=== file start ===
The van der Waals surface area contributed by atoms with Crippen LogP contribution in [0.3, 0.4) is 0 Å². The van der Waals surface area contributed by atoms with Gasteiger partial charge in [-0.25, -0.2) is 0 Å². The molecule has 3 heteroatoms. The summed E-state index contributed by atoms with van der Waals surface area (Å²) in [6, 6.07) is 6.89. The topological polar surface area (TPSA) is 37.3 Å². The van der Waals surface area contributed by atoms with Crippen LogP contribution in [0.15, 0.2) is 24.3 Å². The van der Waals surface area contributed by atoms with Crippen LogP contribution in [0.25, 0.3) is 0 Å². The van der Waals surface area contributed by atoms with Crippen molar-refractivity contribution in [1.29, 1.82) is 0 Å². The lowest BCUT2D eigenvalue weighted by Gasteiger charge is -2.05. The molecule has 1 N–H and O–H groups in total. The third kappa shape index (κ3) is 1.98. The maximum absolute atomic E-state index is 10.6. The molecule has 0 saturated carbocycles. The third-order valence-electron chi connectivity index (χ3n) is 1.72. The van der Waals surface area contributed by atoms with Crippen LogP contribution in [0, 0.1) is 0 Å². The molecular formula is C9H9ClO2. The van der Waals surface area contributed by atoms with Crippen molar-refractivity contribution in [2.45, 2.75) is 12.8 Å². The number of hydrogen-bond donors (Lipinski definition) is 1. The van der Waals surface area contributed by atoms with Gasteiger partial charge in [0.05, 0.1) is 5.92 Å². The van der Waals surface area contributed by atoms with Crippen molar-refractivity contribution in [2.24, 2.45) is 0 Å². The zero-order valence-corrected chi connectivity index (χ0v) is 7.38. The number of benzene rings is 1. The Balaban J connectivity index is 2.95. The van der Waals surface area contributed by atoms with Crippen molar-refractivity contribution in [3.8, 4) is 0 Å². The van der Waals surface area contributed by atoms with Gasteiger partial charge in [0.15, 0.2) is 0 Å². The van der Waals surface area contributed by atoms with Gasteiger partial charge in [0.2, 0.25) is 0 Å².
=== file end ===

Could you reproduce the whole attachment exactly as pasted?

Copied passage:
The van der Waals surface area contributed by atoms with Crippen LogP contribution in [0.3, 0.4) is 0 Å². The van der Waals surface area contributed by atoms with Gasteiger partial charge in [-0.25, -0.2) is 0 Å². The molecule has 3 heteroatoms. The summed E-state index contributed by atoms with van der Waals surface area (Å²) in [6, 6.07) is 6.89. The topological polar surface area (TPSA) is 37.3 Å². The van der Waals surface area contributed by atoms with Crippen LogP contribution in [0.15, 0.2) is 24.3 Å². The van der Waals surface area contributed by atoms with Crippen LogP contribution in [0.25, 0.3) is 0 Å². The van der Waals surface area contributed by atoms with Crippen molar-refractivity contribution in [1.29, 1.82) is 0 Å². The lowest BCUT2D eigenvalue weighted by Gasteiger charge is -2.05. The molecule has 1 N–H and O–H groups in total. The third kappa shape index (κ3) is 1.98. The maximum absolute atomic E-state index is 10.6. The molecule has 0 saturated carbocycles. The third-order valence-electron chi connectivity index (χ3n) is 1.72. The van der Waals surface area contributed by atoms with Crippen LogP contribution in [0, 0.1) is 0 Å². The molecular formula is C9H9ClO2. The van der Waals surface area contributed by atoms with Crippen molar-refractivity contribution in [2.45, 2.75) is 12.8 Å². The number of hydrogen-bond donors (Lipinski definition) is 1. The van der Waals surface area contributed by atoms with Gasteiger partial charge in [0.05, 0.1) is 5.92 Å². The van der Waals surface area contributed by atoms with Crippen molar-refractivity contribution in [2.24, 2.45) is 0 Å². The zero-order valence-corrected chi connectivity index (χ0v) is 7.38. The number of benzene rings is 1. The Balaban J connectivity index is 2.95. The van der Waals surface area contributed by atoms with Crippen molar-refractivity contribution in [3.8, 4) is 0 Å². The van der Waals surface area contributed by atoms with Gasteiger partial charge in [0.15, 0.2) is 0 Å². The van der Waals surface area contributed by atoms with Gasteiger partial charge in [0.2, 0.25) is 0 Å².